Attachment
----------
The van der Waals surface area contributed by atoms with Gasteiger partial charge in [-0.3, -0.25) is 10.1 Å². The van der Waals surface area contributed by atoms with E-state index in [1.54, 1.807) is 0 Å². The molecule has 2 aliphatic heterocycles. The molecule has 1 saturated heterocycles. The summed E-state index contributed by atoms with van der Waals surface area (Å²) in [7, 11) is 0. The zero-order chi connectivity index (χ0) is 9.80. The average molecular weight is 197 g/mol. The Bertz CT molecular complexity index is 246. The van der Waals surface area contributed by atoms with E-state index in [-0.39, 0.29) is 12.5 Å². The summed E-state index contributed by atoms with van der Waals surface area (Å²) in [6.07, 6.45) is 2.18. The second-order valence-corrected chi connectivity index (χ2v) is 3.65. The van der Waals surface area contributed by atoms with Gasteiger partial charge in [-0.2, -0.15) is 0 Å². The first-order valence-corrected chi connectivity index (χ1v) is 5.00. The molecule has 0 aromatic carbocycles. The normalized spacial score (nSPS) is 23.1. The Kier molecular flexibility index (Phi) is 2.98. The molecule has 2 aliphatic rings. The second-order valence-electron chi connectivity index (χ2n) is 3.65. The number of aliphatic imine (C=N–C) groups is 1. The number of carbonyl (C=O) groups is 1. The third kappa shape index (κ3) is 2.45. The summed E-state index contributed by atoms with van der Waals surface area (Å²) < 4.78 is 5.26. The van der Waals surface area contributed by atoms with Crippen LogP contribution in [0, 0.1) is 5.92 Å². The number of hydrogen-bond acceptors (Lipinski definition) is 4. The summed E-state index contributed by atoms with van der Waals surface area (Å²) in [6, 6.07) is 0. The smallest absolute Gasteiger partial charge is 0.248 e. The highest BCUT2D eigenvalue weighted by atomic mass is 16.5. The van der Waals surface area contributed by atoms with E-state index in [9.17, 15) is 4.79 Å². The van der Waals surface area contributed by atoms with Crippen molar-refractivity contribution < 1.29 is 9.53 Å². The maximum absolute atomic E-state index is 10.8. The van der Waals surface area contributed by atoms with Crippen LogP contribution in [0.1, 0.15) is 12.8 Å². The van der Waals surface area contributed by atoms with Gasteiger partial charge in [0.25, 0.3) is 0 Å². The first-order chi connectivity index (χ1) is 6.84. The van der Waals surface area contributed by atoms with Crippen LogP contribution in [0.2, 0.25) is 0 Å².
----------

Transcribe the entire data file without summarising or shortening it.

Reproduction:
The van der Waals surface area contributed by atoms with Gasteiger partial charge in [-0.3, -0.25) is 10.1 Å². The van der Waals surface area contributed by atoms with E-state index in [1.54, 1.807) is 0 Å². The molecule has 2 aliphatic heterocycles. The molecule has 1 saturated heterocycles. The summed E-state index contributed by atoms with van der Waals surface area (Å²) in [7, 11) is 0. The zero-order chi connectivity index (χ0) is 9.80. The average molecular weight is 197 g/mol. The Bertz CT molecular complexity index is 246. The van der Waals surface area contributed by atoms with E-state index in [-0.39, 0.29) is 12.5 Å². The summed E-state index contributed by atoms with van der Waals surface area (Å²) in [6.07, 6.45) is 2.18. The second-order valence-corrected chi connectivity index (χ2v) is 3.65. The van der Waals surface area contributed by atoms with Gasteiger partial charge in [-0.2, -0.15) is 0 Å². The first-order valence-corrected chi connectivity index (χ1v) is 5.00. The molecule has 0 aromatic carbocycles. The normalized spacial score (nSPS) is 23.1. The Kier molecular flexibility index (Phi) is 2.98. The molecule has 2 aliphatic rings. The second-order valence-electron chi connectivity index (χ2n) is 3.65. The number of aliphatic imine (C=N–C) groups is 1. The number of carbonyl (C=O) groups is 1. The third kappa shape index (κ3) is 2.45. The summed E-state index contributed by atoms with van der Waals surface area (Å²) < 4.78 is 5.26. The van der Waals surface area contributed by atoms with Crippen LogP contribution in [0, 0.1) is 5.92 Å². The number of hydrogen-bond acceptors (Lipinski definition) is 4. The summed E-state index contributed by atoms with van der Waals surface area (Å²) in [6, 6.07) is 0. The smallest absolute Gasteiger partial charge is 0.248 e. The highest BCUT2D eigenvalue weighted by atomic mass is 16.5. The van der Waals surface area contributed by atoms with E-state index in [9.17, 15) is 4.79 Å². The van der Waals surface area contributed by atoms with Crippen molar-refractivity contribution < 1.29 is 9.53 Å². The maximum absolute atomic E-state index is 10.8. The van der Waals surface area contributed by atoms with Crippen LogP contribution in [0.1, 0.15) is 12.8 Å². The van der Waals surface area contributed by atoms with Gasteiger partial charge in [0.25, 0.3) is 0 Å². The first-order chi connectivity index (χ1) is 6.84. The van der Waals surface area contributed by atoms with Crippen LogP contribution in [0.2, 0.25) is 0 Å².